An important step in the SCRAM authentication is called SASLprep, a mandatory feature to be sure about the equivalence of two strings encoded with UTF-8. A first commit has added support for SCRAM-SHA-256 protocol with the full SASL exchange plugged on top of it, and this has been implemented by the following commit:
commit: 60f11b87a2349985230c08616fa8a34ffde934c8 author: Heikki Linnakangas <firstname.lastname@example.org> date: Fri, 7 Apr 2017 14:56:05 +0300 Use SASLprep to normalize passwords for SCRAM authentication. An important step of SASLprep normalization, is to convert the string to Unicode normalization form NFKC. Unicode normalization requires a fairly large table of character decompositions, which is generated from data published by the Unicode consortium. The script to generate the table is put in src/common/unicode, as well test code for the normalization. A pre-generated version of the tables is included in src/include/common, so you don't need the code in src/common/unicode to build PostgreSQL, only if you wish to modify the normalization tables. The SASLprep implementation depends on the UTF-8 functions from src/backend/utils/mb/wchar.c. So to use it, you must also compile and link that. That doesn't change anything for the current users of these functions, the backend and libpq, as they both already link with wchar.o. It would be good to move those functions into a separate file in src/commmon, but I'll leave that for another day. No documentation changes included, because there is no details on the SCRAM mechanism in the docs anyway. An overview on that in the protocol specification would probably be good, even though SCRAM is documented in detail in RFC5802. I'll write that as a separate patch. An important thing to mention there is that we apply SASLprep even on invalid UTF-8 strings, to support other encodings. Patch by Michael Paquier and me. Discussion: https://www.postgresql.org/message-id/CAB7nPqSByyEmAVLtEf1KxTRh=PWNKiWKEKQR=e1yGehz=wbymQ@mail.gmail.com
As referenced in RFC 4103, SASLprep is a successive set of operations working on shaping up a given string for equivalence comparison:
- Replace any character in the string by its equivalent mapping. Here there could be characters mapping for example to nothing.
- Perform normalization with form KC, which is for example described
here. This step is itself done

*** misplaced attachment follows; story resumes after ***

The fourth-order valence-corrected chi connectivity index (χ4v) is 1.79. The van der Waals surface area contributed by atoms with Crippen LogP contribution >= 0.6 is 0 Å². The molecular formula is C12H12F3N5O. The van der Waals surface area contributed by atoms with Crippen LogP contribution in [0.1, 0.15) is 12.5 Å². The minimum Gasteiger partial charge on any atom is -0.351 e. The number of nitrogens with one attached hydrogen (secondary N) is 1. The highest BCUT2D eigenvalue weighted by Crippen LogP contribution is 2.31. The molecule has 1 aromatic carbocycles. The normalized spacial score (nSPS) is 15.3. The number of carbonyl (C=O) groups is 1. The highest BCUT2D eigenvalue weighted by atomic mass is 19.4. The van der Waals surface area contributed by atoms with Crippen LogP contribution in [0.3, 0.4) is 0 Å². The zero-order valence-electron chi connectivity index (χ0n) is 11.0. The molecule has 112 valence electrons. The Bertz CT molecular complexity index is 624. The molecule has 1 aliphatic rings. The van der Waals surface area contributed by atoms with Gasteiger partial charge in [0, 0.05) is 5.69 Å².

in a couple of sub-steps:
- Decompose each character using decomposition table, and apply that by cascading through each result. This data is part of UnicodeData.txt. For Hangul characters mathematical decomposition can be applied, for the rest a table is needed.
- Apply the canonical ordering. An exchange between two adjacent characters is done if the combining class of the first character is higher than the second, and that the second is not a starter (combining class of 0).
- Recomposition of the string. Each pair of character is compared and reassembled.
- Prohibit the use of some characters in the output, anything found returns an error. For example no-space break, U+00A0 is part of that.
- Check bidi, checking for left-to-right characters, making sure that the whole string respects bi-directional strings.
There are some libraries around able to do such operations, like GNU’s libidn, and there are as well implementations of SASLprep available in python, perl or java, but having PostgreSQL have its own implementation is much more appealing from the licensing point of view. And not having SASLprep present in the SCRAM implementation may have caused random breakages when using SCRAM-SHA-256 for a SASL authentication if strings used in the exchange include non-ASCII characters, making Postgres non-RFC-compliant with anything else, and that would not be nice.
A dedicated API able to do SASLprep has been added in Postgres, it is defined in saslprep.c, and caller just needs to use pg_saslprep() for this purpose. With this facility in place, it is straight-forward to get an extension able to do this at SQL wrapper, and here is one, called pg_sasl_prepare. Note that the sanity checks making sure that the string is encoded in UTF-8 is present in the routine itself.
Normalization form NFKC is also present as a separate routine, called unicode_normalize_kc() in unicode_norm.c. It could be possible as well to implement NFC, NFD or NFKC, but even if there are no actual use cases for them yet, all the infrastructure is here.
This is an important step to make the SCRAM implementation that has been added in Postgres 10 fully RFC-compliant, and special thanks to Heikki Linnakangas, who has taken the time to comment, help and at the end commit the feature, fixing on the way numerous bugs that my first implementations had.